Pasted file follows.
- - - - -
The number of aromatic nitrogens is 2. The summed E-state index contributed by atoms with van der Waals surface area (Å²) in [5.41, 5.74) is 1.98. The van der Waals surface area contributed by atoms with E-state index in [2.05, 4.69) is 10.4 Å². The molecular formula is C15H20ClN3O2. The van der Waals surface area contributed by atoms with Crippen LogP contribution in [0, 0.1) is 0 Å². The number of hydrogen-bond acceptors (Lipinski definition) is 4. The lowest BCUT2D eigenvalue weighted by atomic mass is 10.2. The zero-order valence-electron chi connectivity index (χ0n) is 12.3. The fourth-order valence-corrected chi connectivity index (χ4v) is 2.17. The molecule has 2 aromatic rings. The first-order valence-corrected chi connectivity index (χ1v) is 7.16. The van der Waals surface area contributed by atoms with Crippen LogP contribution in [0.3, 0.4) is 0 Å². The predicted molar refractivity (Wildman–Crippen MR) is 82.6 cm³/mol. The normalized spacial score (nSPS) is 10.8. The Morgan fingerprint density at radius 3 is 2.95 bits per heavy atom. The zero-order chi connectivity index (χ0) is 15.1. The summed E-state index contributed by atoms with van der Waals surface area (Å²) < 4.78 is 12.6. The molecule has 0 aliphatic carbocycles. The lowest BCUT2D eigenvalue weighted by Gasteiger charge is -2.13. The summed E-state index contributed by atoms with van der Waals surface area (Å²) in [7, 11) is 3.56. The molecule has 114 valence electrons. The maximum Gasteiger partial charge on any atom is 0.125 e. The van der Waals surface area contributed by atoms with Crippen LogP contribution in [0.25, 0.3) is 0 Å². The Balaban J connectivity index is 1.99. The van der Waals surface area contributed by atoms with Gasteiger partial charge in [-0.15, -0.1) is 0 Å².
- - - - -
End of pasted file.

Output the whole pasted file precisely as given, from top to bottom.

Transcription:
The number of aromatic nitrogens is 2. The summed E-state index contributed by atoms with van der Waals surface area (Å²) in [5.41, 5.74) is 1.98. The van der Waals surface area contributed by atoms with E-state index in [2.05, 4.69) is 10.4 Å². The molecular formula is C15H20ClN3O2. The van der Waals surface area contributed by atoms with Crippen LogP contribution in [0, 0.1) is 0 Å². The number of hydrogen-bond acceptors (Lipinski definition) is 4. The lowest BCUT2D eigenvalue weighted by atomic mass is 10.2. The zero-order valence-electron chi connectivity index (χ0n) is 12.3. The fourth-order valence-corrected chi connectivity index (χ4v) is 2.17. The molecule has 2 aromatic rings. The first-order valence-corrected chi connectivity index (χ1v) is 7.16. The van der Waals surface area contributed by atoms with Crippen LogP contribution in [0.3, 0.4) is 0 Å². The predicted molar refractivity (Wildman–Crippen MR) is 82.6 cm³/mol. The normalized spacial score (nSPS) is 10.8. The Morgan fingerprint density at radius 3 is 2.95 bits per heavy atom. The zero-order chi connectivity index (χ0) is 15.1. The summed E-state index contributed by atoms with van der Waals surface area (Å²) < 4.78 is 12.6. The molecule has 0 aliphatic carbocycles. The lowest BCUT2D eigenvalue weighted by Gasteiger charge is -2.13. The summed E-state index contributed by atoms with van der Waals surface area (Å²) in [7, 11) is 3.56. The molecule has 114 valence electrons. The maximum Gasteiger partial charge on any atom is 0.125 e. The van der Waals surface area contributed by atoms with Crippen LogP contribution in [0.25, 0.3) is 0 Å². The Balaban J connectivity index is 1.99. The van der Waals surface area contributed by atoms with Gasteiger partial charge in [-0.15, -0.1) is 0 Å².